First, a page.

This study investigates whether employees attribute different motives to their organization’s CSR efforts. Specifically, if the organization invest in CSR with the goal of doing good and that is morally consistent with their organization (i.e. benevolent CSR) and/or if the organization invest in CSR with the expectation that by doing so they will also add value to their organization or reduce risk (i.e. opportunistic CSR). Surveying 229 employee-supervisor dyads from various industries, we found that employees do differentiate between CSR attributions and that the combination of these attributions directly influences in-role and extra-role performance. Specifically, when employees view that their organization invest in a CSR practice that is both morally consistent AND also strategic, they tend to exert extra-effort in their work. Theoretical and practical implications are also discussed along side with future research directions.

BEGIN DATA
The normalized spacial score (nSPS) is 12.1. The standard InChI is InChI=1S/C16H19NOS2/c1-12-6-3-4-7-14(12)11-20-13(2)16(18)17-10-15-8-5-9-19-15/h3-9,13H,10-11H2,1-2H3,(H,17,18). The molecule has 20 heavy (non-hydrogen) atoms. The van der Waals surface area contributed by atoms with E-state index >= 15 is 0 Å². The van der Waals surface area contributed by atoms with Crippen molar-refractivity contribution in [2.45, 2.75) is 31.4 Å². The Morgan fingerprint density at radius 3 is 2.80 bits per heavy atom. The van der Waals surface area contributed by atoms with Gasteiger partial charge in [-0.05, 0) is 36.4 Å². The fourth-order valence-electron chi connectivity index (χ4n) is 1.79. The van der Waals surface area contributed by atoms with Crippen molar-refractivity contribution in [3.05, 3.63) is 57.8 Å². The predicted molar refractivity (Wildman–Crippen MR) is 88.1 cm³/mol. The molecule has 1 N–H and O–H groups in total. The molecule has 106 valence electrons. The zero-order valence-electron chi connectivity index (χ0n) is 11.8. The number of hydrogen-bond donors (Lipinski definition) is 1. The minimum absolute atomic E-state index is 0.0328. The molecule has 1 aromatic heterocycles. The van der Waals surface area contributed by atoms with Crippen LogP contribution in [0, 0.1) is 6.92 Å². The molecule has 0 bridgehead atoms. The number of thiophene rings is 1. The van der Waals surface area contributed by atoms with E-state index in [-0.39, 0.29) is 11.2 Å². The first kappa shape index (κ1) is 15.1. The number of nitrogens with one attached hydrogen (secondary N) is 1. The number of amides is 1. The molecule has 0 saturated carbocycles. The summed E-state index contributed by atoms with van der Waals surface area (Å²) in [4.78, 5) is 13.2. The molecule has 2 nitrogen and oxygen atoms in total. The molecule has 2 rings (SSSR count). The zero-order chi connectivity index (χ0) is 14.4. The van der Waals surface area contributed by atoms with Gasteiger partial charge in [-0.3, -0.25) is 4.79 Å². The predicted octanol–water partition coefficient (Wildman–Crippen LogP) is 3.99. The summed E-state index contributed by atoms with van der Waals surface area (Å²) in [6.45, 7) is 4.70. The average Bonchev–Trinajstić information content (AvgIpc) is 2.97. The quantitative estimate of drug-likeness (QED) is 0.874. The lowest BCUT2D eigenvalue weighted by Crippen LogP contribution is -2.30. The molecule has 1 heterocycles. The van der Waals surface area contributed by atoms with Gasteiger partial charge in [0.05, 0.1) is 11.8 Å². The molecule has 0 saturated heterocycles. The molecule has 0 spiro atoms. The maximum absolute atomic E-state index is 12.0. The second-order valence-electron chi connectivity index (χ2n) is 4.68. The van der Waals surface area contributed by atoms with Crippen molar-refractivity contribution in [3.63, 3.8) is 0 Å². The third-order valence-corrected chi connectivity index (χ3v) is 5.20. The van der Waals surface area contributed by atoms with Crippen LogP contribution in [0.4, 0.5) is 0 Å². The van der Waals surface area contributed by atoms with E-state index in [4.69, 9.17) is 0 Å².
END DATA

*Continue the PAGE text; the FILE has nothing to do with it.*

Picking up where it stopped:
Story, J. S. P. (2013). Benevolent and opportunistic CSR attributions: Impact on in-role and extra-role performance. In Academy of Management Proceedings (1 ed., Vol. 2013).  Academy of Management. https://doi.org/10.5465/AMBPP.2013.14373abstract